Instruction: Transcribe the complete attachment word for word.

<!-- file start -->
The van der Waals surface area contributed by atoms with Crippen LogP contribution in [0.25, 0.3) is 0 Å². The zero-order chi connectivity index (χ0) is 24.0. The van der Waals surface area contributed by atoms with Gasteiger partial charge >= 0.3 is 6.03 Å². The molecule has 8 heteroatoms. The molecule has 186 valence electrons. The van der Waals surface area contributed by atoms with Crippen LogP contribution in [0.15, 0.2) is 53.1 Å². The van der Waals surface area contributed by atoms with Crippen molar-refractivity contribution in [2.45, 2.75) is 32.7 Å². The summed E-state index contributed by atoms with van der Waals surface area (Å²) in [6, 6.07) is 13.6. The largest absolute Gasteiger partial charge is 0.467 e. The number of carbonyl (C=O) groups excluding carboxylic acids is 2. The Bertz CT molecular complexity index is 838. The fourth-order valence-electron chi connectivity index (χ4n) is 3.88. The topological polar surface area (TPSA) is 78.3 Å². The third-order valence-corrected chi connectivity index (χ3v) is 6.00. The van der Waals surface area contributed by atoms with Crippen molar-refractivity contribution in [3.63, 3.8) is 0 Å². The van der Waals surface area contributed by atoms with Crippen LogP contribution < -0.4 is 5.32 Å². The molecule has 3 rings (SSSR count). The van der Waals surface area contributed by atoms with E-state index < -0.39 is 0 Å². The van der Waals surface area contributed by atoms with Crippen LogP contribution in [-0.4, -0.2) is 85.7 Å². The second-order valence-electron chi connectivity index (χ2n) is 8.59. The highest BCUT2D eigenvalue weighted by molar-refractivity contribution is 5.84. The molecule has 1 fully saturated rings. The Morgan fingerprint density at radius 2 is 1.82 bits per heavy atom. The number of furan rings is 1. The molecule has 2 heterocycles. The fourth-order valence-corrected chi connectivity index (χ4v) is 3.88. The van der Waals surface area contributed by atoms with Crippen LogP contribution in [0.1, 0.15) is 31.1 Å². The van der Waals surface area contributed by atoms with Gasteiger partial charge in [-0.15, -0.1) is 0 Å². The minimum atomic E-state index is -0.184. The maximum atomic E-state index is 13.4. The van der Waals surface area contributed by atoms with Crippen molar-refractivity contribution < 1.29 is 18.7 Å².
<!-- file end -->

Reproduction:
The van der Waals surface area contributed by atoms with Crippen LogP contribution in [0.25, 0.3) is 0 Å². The zero-order chi connectivity index (χ0) is 24.0. The van der Waals surface area contributed by atoms with Gasteiger partial charge >= 0.3 is 6.03 Å². The molecule has 8 heteroatoms. The molecule has 186 valence electrons. The van der Waals surface area contributed by atoms with Crippen LogP contribution in [0.15, 0.2) is 53.1 Å². The van der Waals surface area contributed by atoms with Crippen molar-refractivity contribution in [2.45, 2.75) is 32.7 Å². The summed E-state index contributed by atoms with van der Waals surface area (Å²) in [6, 6.07) is 13.6. The largest absolute Gasteiger partial charge is 0.467 e. The number of carbonyl (C=O) groups excluding carboxylic acids is 2. The Bertz CT molecular complexity index is 838. The fourth-order valence-electron chi connectivity index (χ4n) is 3.88. The topological polar surface area (TPSA) is 78.3 Å². The third-order valence-corrected chi connectivity index (χ3v) is 6.00. The van der Waals surface area contributed by atoms with Crippen molar-refractivity contribution in [3.63, 3.8) is 0 Å². The van der Waals surface area contributed by atoms with Crippen LogP contribution < -0.4 is 5.32 Å². The molecule has 3 rings (SSSR count). The van der Waals surface area contributed by atoms with E-state index < -0.39 is 0 Å². The van der Waals surface area contributed by atoms with Crippen LogP contribution in [-0.4, -0.2) is 85.7 Å². The second-order valence-electron chi connectivity index (χ2n) is 8.59. The highest BCUT2D eigenvalue weighted by molar-refractivity contribution is 5.84. The molecule has 1 fully saturated rings. The Morgan fingerprint density at radius 2 is 1.82 bits per heavy atom. The number of furan rings is 1. The molecule has 2 heterocycles. The fourth-order valence-corrected chi connectivity index (χ4v) is 3.88. The van der Waals surface area contributed by atoms with Crippen LogP contribution in [0.1, 0.15) is 31.1 Å². The van der Waals surface area contributed by atoms with Gasteiger partial charge in [-0.15, -0.1) is 0 Å². The minimum atomic E-state index is -0.184. The maximum atomic E-state index is 13.4. The van der Waals surface area contributed by atoms with Crippen molar-refractivity contribution < 1.29 is 18.7 Å².